Over the years I've had my work described as brilliant and inventive by some and boring and unoriginal by others. Everyone's opinion seems to differ and I think I'd go nuts if I tried to please them all. About 20 years ago I was told by an editor of a well known magazine that I probably wouldn't make it as a photographer as my personality was too quiet. Hey ho. I took on board his reasons but knew, deep down, I couldn't stop trying. (He did offer me some sound advice though that has helped loads on this journey). 

When I look through my work I ask... Did I enjoy taking it, editing it and get satisfaction from the final image? Yes. Brilliant! That's really all that matters. If people want to come along for the ride and show support I am eternally grateful. It all helps to keep me at this and put food on the table. And if my small amounts of likes and comments grow that's also good news, but hopefully it's because you like the end results as much as I do, rather than me seeking out your approval and needing validation. 


So, anyhoo, this week I've been lost in more landscapes. I don't know why, but it feels right at the moment. I'm enjoying taking them, working on them and seeing the end results. I've also been playing with the HDR features built into the Affinity Photo editing software

I hope you enjoy them. (Though if you don't, obviously I'm cool with that too). 



A little bit of fun with the liquify tools...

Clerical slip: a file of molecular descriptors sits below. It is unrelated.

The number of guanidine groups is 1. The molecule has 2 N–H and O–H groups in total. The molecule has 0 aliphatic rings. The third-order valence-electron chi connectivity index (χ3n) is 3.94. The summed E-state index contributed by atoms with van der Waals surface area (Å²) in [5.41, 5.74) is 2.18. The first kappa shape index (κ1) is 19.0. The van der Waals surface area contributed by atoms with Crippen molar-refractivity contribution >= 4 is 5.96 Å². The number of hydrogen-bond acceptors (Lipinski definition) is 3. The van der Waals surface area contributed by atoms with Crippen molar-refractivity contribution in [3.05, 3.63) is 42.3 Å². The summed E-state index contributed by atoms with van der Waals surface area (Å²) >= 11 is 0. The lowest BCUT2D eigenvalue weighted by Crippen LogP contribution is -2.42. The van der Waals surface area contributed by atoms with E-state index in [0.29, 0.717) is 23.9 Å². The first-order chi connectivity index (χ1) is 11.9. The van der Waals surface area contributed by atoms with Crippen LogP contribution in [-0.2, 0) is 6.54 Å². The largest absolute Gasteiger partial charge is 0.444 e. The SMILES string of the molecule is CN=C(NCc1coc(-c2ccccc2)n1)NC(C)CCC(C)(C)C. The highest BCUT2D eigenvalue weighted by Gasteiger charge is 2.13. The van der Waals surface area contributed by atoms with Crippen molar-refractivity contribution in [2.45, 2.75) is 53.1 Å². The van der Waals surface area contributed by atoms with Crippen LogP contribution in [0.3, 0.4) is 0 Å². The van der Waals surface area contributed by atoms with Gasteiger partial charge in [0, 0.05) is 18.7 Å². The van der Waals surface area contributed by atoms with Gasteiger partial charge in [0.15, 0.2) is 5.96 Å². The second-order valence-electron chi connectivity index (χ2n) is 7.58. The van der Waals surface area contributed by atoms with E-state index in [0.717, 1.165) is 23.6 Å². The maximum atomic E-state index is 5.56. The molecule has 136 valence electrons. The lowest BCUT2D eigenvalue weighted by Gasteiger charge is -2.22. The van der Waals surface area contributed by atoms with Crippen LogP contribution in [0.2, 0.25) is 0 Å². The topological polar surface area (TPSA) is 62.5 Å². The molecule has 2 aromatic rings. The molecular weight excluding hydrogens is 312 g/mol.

[email protected] (CLAYTON BASTIANI - Photography and Digital Illustration) advice affinity bastiani clayton enjoyment island isle landscape manfrotto media nikon of opinions others photo photographer photography self social wight Mon, 03 Sep 2018 10:48:24 GMT
Storm clouds, car lights and the Milky Way The theme of the last month has definitely been the outdoors and since my last post I've managed to get outside a few more times, increasing my collection of landscapes, car lights and night shoot pictures.

I don't think I'm quite where I want to be with my Milky Way attempts yet, but I've had a chance to try out some of the things I've learnt and they're starting to show promise so I'll head out again in September and start refining what I've learnt so far.  I was pleasantly surprised to find I wasn't the only madman out at 2 in the morning as I passed a couple of photographers shooting in the vicinity! 

Always on the look out for new ways to work I purchased a copy of Skylum's Luminar editing software this week. First impressions are that it is quite powerful and could prove to be a worthy tool to add into my workflow. Of the pictures below I used Luminar to edit the blue dramatic sky and water shot.

I hope you enjoy the pictures. Now all I've got to do is invent a device that would allow more hours in the day as I seem to be struggling to keep up with all the things I want to do!





[email protected] (CLAYTON BASTIANI - Photography and Digital Illustration) bastiani clayton colour island isle landscape light milky night of photographer photography sandown streaks ventnor way wight Wed, 22 Aug 2018 10:21:32 GMT